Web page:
Wednesday, June 29, 2011

The Basics of Local DNS for Small Business Server 2011 Essentials

[Post idea courtesy of Robert Pearman, MVP]

If you’ve used Windows Small Business Server in the past, you’ve probably figured out exactly how DNS works. With the SBS 2008 and SBS 2011 the Connect to the Internet Wizard would analyze your network and determine a static IP address to use, and then ensure you like it before making it the server’s IP address. Then as we all know, the DNS server runs on SBS and resolves local network addresses, like “domain.local” or “server” or the internal fully qualified domain (FQDN) “server.domain.local”

Since SBS 2008 and SBS 2011 are DHCP servers by default, that means they hand out IP addresses, and the server’s IP as the DNS server. DNS works flawlessly in such an environment. Internet based addresses (such as are first sent to the SBS box for resolution, and then forwarded on to the ISPs DNS servers for name resolution.

Ultimately SBS is a middle man in the peer to peer DNS infrastructure and gives the full power of DNS to the local network

So how is SBS 2011 Essentials Different?DNS!

SBS 2011 Essentials doesn’t assign itself a static IP address, and it doesn’t have a Connect to the Internet Wizard. Essentials will automatically connect to the Internet just like any client computer, using the DHCP assigned address. It does however use its local DNS server to resolve both local and Internet based names by overriding the DHCP assigned IP address to (localhost). If you dig into the DNS settings, you’ll notice that the DNS Server picks up the routers IP as a forwarder. Routers by default will hand out their own IP as the DNS Server and proxy DNS out to the WAN configured (usually DHCP but sometimes services like OpenDNS) DNS servers. This means that if the server were to ask for an Internet based address, like, it would forward that request to the router, which would intern forward it to the ISP, which could hopefully resolve it for you.

Clients on the network also still need to use the SBS DNS Server in order for Active Directory to work, or to resolve the server and other services on the network (for example, client backup doesn’t work unless DNS is operating correctly). Clients *also* get their IP and DNS Server from the DHCP server, which in Essentials, by default, is the router. This means that the DNS server is the router, essentially skipping the SBS name resolution step. Once the client goes to http://server/connect, a service is installed called LAN Configuration Service. This service monitors client IP address changes, when the client gets a new IP (ie, it turns on, or it changes locations) it immediately sends out a UPnP query looking for the server (note, this only works on single subnet environments). If a server is found, the DHCP assigned DNS address is overwritten by the server’s IP address (obtained in the return call from UPnP). If no server is found, the DHCP DNS assigned address is kept.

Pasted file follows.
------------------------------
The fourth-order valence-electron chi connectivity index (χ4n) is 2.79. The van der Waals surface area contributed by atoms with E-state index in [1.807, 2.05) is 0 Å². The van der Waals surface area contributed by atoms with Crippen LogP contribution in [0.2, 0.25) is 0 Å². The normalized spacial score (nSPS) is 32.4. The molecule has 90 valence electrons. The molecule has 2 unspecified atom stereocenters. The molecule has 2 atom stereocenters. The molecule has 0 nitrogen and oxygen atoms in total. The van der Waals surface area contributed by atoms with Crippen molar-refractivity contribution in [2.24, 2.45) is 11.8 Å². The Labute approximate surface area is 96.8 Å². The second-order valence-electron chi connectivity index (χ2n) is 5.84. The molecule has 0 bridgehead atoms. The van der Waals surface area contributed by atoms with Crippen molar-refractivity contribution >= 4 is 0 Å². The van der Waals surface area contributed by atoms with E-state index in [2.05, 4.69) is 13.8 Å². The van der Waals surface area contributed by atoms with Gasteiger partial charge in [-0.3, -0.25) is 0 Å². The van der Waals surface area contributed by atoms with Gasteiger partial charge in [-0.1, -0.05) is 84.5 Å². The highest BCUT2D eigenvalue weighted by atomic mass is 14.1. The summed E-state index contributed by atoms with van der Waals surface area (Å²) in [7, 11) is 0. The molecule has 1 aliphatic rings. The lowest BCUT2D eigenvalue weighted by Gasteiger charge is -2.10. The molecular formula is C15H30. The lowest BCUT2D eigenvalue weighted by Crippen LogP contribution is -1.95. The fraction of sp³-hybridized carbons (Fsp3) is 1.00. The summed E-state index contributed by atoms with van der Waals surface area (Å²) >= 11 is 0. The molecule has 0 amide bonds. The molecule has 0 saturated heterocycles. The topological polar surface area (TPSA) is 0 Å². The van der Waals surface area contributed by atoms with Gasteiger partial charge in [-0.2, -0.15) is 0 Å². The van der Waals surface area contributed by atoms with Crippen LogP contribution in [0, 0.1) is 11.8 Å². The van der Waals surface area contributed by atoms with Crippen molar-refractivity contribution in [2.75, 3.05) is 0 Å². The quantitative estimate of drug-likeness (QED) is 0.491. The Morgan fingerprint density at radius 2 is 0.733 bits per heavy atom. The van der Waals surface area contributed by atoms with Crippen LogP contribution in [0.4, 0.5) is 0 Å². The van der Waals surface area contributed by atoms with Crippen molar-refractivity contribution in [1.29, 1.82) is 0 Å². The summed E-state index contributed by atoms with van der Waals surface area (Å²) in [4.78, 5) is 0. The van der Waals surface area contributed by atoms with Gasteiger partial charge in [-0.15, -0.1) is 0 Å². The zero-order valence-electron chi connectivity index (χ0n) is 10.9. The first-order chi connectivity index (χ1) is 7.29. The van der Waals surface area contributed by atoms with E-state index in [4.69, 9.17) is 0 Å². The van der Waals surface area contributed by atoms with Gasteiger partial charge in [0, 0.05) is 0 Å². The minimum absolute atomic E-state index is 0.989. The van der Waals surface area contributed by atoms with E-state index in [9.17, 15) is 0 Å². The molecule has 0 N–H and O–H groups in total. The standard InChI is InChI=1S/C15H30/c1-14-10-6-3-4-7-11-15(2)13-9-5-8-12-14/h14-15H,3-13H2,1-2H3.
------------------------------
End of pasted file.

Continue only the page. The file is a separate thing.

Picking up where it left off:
This means that client computers get the SBS DNS address within the SBS network, but the DHCP assigned address at a place like StarBucks. Clients can always resolve the Internet, and inside of the SBS network, they can also resolve the SBS server and Active Directory domain.

Now, for those paying attention, you’ll have recalled that the SBS server’s address is also DHCP assigned, which means it can change if the router deems it necessary. There is a similar service on the SBS server that will broadcast when it’s IP address changes, the clients on the network pick this up and update DNS, the clients off the network will just re-do the process above to get the right IP address.

A side-effect/pro of this design over the SBS 2008 or 2011 Standard design is that if the server is down for patching (we all know how long those reboots take), or another reason, the client will revert back to the DHCP assigned address after a short period of time and can continue to resolve the Internet until the server comes back online.

Can I set things up the old way?

Of course you can. SBS 2011 Essentials is still a full blow copy of server, and all the power that you’re familiar with is there. You can just jump into the NIC settings on the server and give it a static IP address of your choice. No problems there.

Additionally, if you absolutely wanted to run DHCP on the SBS Essentials server, no problems there either, simply open up the Server Manager, install the roll and configure DHCP. Don’t forget to turn off DHCP on your router, and away you go. If you’re not familiar with DHCP settings though, I suggest you leave it the way it was.


Anonymous said...